The Bouzereau family has settled down in Meursault and has been cultivating vine for seven generations.
As time went by and thanks to his profound involvement, Michel managed to expand the family vineyards inherited from his father. His son Jean-Baptiste joined him twenty years later. He learnt the craft with his father for about ten years, and then they purchased together some new prestigious vineyards.
In 1999, Michel entrusted the whole management of the family vineyard to Jean-Baptiste who has been running the 10.5 hectares domain. Since then, he has implemented a series of changes to the winemaking processes previously instigated by his father, including a reduction in battonage. In 2008, still anxious to improve the quality of his wines, he decided to build a new structure.
SEVEN GENERATIONS OF PASSION
Michel Bouzereau is a man of great sway in Burgundy. He’s both head of the Bouzereau clan as well as President of the prestigious Burgundy Growers’ Union. There is undoubtedly quite a shadow for his son Jean-Baptiste to have stepped into. However, Jean-Baptiste has forged his own way, combining his father's traditionalist philosophy with a fresher style. The result are expressive wines from his eleven hectares of vines in Meursault and Puligny.
We are deeply convinced that good wine can only be made with high quality grapes, that’s for sure.
Once this has been stated, everything is done to obtain a healthy and tasty fruit: a good soil keeping, a short pruning, a severe disbudement and the use of natural products are fundamental assets.
Vineyards in Burgundy are, as we know, particularly parceled; therefore it is very important to monitor carefully each activity and also to examine regularly the various soils in order to harvest perfectly ripe grapes. In these conditions, we will obtain mellow, precise and perfectly balanced wines.
Harvesting is completely handmade in order to respect grapes as much as possible.
White grapes are slowly pressed. On the following day, after a delicate settling, the juice is transferred to barrels. Primary fermentation starts then into the cellar. Once the malo-lactic conversion is completed, wines keep on maturing with their own sediments until the next harvest, at that point they will complete their aging into barrels or in tanks, according to their appellation. The last step is the bottling which takes place between November and March, according to lunar cycles.
On the other hand red wines are stalked and go through a maceration in the cold state. Fermentation is done without yeast addition. Wines will then slowly mellow in oak barrels for about twelve to sixteen months.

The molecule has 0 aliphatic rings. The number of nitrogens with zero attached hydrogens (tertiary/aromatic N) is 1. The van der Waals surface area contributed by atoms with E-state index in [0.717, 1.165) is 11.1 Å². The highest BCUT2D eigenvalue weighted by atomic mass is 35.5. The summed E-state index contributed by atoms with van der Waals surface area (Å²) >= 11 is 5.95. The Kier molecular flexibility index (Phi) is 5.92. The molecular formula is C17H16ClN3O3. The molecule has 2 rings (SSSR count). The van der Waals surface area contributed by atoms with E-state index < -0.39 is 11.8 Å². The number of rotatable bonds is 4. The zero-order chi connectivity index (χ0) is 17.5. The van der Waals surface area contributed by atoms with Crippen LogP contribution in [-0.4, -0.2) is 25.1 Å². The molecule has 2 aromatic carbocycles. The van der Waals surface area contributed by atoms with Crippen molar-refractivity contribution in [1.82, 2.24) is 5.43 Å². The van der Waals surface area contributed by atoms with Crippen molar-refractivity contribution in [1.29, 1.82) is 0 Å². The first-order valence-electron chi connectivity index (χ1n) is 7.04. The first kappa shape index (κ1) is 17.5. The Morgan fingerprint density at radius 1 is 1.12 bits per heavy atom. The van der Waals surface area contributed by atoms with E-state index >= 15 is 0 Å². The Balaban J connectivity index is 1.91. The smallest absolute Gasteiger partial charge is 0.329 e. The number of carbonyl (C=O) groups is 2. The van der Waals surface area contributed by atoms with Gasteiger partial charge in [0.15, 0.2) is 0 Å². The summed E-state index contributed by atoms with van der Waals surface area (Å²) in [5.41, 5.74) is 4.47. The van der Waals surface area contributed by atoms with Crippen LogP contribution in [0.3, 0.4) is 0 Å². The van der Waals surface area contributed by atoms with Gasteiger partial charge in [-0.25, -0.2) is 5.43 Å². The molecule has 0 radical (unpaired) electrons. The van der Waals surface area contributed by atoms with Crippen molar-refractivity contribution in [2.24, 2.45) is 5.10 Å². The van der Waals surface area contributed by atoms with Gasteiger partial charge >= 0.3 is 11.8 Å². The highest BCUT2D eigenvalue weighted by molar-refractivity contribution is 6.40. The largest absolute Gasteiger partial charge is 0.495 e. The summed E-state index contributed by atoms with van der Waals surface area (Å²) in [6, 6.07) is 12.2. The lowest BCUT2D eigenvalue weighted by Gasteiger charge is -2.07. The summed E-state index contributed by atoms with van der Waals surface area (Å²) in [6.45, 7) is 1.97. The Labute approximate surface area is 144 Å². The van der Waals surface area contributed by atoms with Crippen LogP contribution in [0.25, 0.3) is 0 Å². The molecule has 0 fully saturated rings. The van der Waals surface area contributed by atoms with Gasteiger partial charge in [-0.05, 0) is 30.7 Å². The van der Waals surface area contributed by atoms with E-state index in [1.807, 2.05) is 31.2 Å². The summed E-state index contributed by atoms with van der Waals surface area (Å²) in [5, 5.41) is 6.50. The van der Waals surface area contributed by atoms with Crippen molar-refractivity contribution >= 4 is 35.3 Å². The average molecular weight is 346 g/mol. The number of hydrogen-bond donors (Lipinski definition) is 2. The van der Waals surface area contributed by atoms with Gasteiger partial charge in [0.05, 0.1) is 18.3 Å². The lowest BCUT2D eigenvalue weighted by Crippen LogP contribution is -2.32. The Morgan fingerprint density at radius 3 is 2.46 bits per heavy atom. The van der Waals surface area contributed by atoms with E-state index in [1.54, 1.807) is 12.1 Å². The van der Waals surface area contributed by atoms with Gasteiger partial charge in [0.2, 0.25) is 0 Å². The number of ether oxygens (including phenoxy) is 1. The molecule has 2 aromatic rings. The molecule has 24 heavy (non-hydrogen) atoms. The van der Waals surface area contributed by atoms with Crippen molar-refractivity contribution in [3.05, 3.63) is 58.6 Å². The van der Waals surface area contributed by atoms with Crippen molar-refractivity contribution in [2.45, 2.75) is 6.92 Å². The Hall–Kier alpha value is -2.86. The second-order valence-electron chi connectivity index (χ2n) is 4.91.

Jean-Baptiste has respected his father's more traditionalist practices but he has instilled a fresher, livelier element to the wines which only enhances their appeal. These wines offer very good value for money and are benchmark examples for each of the crus. They can also age better than could be expected. The whites of this domaine are those most likely to be singled out, with perhaps the Premier Cru of Les Genevrières being the finest.
Their Bourgogne Blanc comes from vineyards which are within the boundaries of Meursault but just outside the appellation. Such generic Burgundies are excellent choices for good value, especially as this wine is treated with the same care, attention and barrel ageing as its more senior brethren.
Once in the winery, the idea is to intervene as little as possible in the vinification and maturation. The whites – representing the vast majority of the domain’s wines – are pressed and put into casks the following day. The yeasts are indigenous, and the alcoholic fermentation is long, taking place in the cellar. After malolactic fermentation, the wines remain on lees until the next harvest, before finishing their maturation in barrels or vats. Now that he has more space in his winery, Jean-Baptiste can follow each of his cuvées carefully, changing the rhythm of his work when needs be. As for the reds, the grapes are destemmed and undergo a cold maceration. After fermentation, the wine is matured for 12-16 months in oak barrels. Throughout these processes, it isn’t tradition that guides, but observation. All of the work is carried out gently and intelligently, depending on the characteristics of each vintage and each terroir.
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